We also use multicentury palaeoclimate reconstructions to examine the relationship between the AMO and the decadal modulation of the different types of El Niño events prior to the instrumental record. The palaeoclimate reconstructions include a 700-year (1300–2006) El Niño Niño3.4 index reconstruction20, a 1200-year (800–2008) AMO index reconstruction47, and a 400-year (1617–2008) record of CP El Niño events reconstructed from ENSO-sensitive proxy records15. To focus on the decadal modulation of different types of El Niño events, we count the occurrences of extreme El Niño events (defined by a Niño-3.4 index >1.2 s.d.) and CP Niño events (identified following the pioneering work of ref. 15) over a 21-year sliding period. The 21-year sliding frequencies of extreme El Niño events and CP Niño events increased in the positive phase of the AMO (Fig. 3c) and they are statistically significant above the 95% confidence level according to a bootstrap test (see Methods).

How does AMO impact El Niño diversity? We examined the process using the 5 CMIP6 and 3 CMIP5 models, in which the western Pacific SST responses to the AMO are comparable to the observations (Supplementary Fig. 7a). The simulated spatial pattern of the Pacific response to the AMO among these models exhibits a common feature: annual mean anticyclonic flows over the Northwest Pacific (NWP), significant warm SSTA over the western Pacific and the subtropical North Pacific (SNP), and strong northward flows from the tropics towards the SNP (Supplementary Fig. 7). We find that these features of the Pacific response to AMO derived from CMIP5 and CMIP6 are consistent with those derived from the observations (Supplementary Fig. 8) and a suite of Atlantic Pacemaker experiments45. Such a spatial pattern of the Pacific response implies that the AMO could induce anomalous high pressure over SNP (Supplementary Fig. 8b), thereby causing SNP warming via wind–evaporation–SST feedback, and SNP warming could further develop warm SSTs in the western Pacific through SST–sea level pressure–cloud–longwave radiation positive feedback45. The zonal SSTA gradient over the central Pacific increases as the western Pacific SSTA increases (Supplementary Fig. 9b), which in turn leads to enhanced zonal advection feedback in the development of El Niño (Supplementary Fig. 9c). Thus, a positive AMO corresponds to a warm SSTA in the western Pacific, a large zonal SSTA gradient over the central Pacific, and an enhanced CP and extreme El Niño, vice versa. These results imply that the AMO could modulate the frequency of the three types of El Niño events, with more frequent extreme and CP events in the positive phase of the AMO.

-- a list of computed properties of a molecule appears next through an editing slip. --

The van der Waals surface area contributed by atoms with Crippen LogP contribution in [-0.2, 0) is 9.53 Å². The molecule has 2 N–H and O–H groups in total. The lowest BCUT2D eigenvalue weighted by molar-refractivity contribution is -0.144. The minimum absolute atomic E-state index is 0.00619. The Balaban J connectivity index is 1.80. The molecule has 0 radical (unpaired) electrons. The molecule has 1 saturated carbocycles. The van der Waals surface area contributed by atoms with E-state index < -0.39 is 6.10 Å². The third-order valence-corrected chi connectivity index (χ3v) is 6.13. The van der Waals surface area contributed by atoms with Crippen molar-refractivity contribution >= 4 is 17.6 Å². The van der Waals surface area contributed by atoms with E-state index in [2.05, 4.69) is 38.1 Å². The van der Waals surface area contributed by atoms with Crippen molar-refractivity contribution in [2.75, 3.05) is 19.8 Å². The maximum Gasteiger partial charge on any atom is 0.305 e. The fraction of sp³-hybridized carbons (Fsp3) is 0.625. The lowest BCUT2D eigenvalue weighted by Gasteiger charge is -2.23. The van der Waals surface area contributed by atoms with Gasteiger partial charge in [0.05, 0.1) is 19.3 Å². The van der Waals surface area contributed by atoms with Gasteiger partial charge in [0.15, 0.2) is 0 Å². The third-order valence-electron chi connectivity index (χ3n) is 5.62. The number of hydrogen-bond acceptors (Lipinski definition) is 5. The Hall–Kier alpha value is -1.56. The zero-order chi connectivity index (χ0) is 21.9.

### Contribution of external forcing and internal variability

The zonal SST gradient is divided into the externally forced component and internal variability-related component in Fig. 4a (see Estimates of the forced and internal components in Method). The externally forced (EX) zonal SST gradient shows an upward trend (Fig. 4a). In response to external forcing, the eastern Pacific warms less than the western Pacific due to upwelling and the shallow thermocline, strengthening the zonal SST gradient via Bjerknes feedback48,49. The contribution of EX to the multidecadal equatorial zonal SST gradient variations increased over time and exceeded that of internal variability from 1981 to 2017 (Fig. 4b).